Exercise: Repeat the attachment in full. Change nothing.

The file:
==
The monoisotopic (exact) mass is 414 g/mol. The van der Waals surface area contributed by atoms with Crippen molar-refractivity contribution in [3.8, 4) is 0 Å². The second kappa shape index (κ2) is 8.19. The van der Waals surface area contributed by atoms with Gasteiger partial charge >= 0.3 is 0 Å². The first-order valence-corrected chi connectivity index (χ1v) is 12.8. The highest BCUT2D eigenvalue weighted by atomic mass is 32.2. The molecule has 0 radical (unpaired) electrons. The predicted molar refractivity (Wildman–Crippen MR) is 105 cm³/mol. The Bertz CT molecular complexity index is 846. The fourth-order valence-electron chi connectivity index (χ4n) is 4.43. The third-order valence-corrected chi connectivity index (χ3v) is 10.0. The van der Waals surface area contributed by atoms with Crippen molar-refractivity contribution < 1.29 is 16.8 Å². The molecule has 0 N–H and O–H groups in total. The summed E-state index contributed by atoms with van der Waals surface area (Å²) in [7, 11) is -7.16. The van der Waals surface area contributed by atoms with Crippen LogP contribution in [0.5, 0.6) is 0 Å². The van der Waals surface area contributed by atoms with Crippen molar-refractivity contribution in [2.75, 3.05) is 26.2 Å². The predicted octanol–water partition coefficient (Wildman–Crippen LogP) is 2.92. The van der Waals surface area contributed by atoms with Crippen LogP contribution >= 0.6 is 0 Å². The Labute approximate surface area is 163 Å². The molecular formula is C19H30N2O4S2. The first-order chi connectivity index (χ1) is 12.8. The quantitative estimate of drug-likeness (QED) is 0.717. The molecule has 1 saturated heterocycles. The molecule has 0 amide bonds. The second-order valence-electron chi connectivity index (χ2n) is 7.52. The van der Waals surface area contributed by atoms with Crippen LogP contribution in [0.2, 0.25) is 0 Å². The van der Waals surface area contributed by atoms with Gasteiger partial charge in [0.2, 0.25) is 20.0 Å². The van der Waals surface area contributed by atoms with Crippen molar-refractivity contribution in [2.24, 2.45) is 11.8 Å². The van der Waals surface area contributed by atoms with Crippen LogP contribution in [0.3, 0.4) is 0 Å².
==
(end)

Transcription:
The monoisotopic (exact) mass is 414 g/mol. The van der Waals surface area contributed by atoms with Crippen molar-refractivity contribution in [3.8, 4) is 0 Å². The second kappa shape index (κ2) is 8.19. The van der Waals surface area contributed by atoms with Gasteiger partial charge >= 0.3 is 0 Å². The first-order valence-corrected chi connectivity index (χ1v) is 12.8. The highest BCUT2D eigenvalue weighted by atomic mass is 32.2. The molecule has 0 radical (unpaired) electrons. The predicted molar refractivity (Wildman–Crippen MR) is 105 cm³/mol. The Bertz CT molecular complexity index is 846. The fourth-order valence-electron chi connectivity index (χ4n) is 4.43. The third-order valence-corrected chi connectivity index (χ3v) is 10.0. The van der Waals surface area contributed by atoms with Crippen molar-refractivity contribution < 1.29 is 16.8 Å². The molecule has 0 N–H and O–H groups in total. The summed E-state index contributed by atoms with van der Waals surface area (Å²) in [7, 11) is -7.16. The van der Waals surface area contributed by atoms with Crippen LogP contribution in [0.5, 0.6) is 0 Å². The van der Waals surface area contributed by atoms with Crippen molar-refractivity contribution in [2.75, 3.05) is 26.2 Å². The predicted octanol–water partition coefficient (Wildman–Crippen LogP) is 2.92. The van der Waals surface area contributed by atoms with Crippen LogP contribution >= 0.6 is 0 Å². The Labute approximate surface area is 163 Å². The molecular formula is C19H30N2O4S2. The first-order chi connectivity index (χ1) is 12.8. The quantitative estimate of drug-likeness (QED) is 0.717. The molecule has 1 saturated heterocycles. The molecule has 0 amide bonds. The second-order valence-electron chi connectivity index (χ2n) is 7.52. The van der Waals surface area contributed by atoms with Crippen LogP contribution in [0.2, 0.25) is 0 Å². The van der Waals surface area contributed by atoms with Gasteiger partial charge in [0.2, 0.25) is 20.0 Å². The van der Waals surface area contributed by atoms with Crippen molar-refractivity contribution in [2.24, 2.45) is 11.8 Å². The van der Waals surface area contributed by atoms with Crippen LogP contribution in [0.3, 0.4) is 0 Å².